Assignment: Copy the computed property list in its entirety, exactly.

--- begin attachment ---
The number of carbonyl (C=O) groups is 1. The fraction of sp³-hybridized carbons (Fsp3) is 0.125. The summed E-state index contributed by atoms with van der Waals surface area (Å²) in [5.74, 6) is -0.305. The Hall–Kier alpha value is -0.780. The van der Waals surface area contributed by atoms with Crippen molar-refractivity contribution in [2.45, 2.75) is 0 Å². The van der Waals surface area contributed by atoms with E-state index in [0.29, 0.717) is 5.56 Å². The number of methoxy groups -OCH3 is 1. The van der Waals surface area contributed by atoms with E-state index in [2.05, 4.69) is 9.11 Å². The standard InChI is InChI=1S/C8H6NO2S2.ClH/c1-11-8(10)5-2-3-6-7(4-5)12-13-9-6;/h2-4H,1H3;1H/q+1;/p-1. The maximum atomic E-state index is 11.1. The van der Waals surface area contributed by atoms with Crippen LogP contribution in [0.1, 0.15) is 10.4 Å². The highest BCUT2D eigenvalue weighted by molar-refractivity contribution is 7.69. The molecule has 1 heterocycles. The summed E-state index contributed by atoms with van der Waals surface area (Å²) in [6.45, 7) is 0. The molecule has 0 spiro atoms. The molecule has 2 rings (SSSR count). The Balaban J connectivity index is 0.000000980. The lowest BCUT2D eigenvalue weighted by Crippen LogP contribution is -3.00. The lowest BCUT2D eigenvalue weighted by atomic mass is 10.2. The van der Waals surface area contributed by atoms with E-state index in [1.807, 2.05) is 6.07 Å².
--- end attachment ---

The number of carbonyl (C=O) groups is 1. The fraction of sp³-hybridized carbons (Fsp3) is 0.125. The summed E-state index contributed by atoms with van der Waals surface area (Å²) in [5.74, 6) is -0.305. The Hall–Kier alpha value is -0.780. The van der Waals surface area contributed by atoms with Crippen molar-refractivity contribution in [2.45, 2.75) is 0 Å². The van der Waals surface area contributed by atoms with E-state index in [0.29, 0.717) is 5.56 Å². The number of methoxy groups -OCH3 is 1. The van der Waals surface area contributed by atoms with E-state index in [2.05, 4.69) is 9.11 Å². The standard InChI is InChI=1S/C8H6NO2S2.ClH/c1-11-8(10)5-2-3-6-7(4-5)12-13-9-6;/h2-4H,1H3;1H/q+1;/p-1. The maximum atomic E-state index is 11.1. The van der Waals surface area contributed by atoms with Crippen LogP contribution in [0.1, 0.15) is 10.4 Å². The highest BCUT2D eigenvalue weighted by molar-refractivity contribution is 7.69. The molecule has 1 heterocycles. The summed E-state index contributed by atoms with van der Waals surface area (Å²) in [6.45, 7) is 0. The molecule has 0 spiro atoms. The molecule has 2 rings (SSSR count). The Balaban J connectivity index is 0.000000980. The lowest BCUT2D eigenvalue weighted by Crippen LogP contribution is -3.00. The lowest BCUT2D eigenvalue weighted by atomic mass is 10.2. The van der Waals surface area contributed by atoms with E-state index in [1.807, 2.05) is 6.07 Å².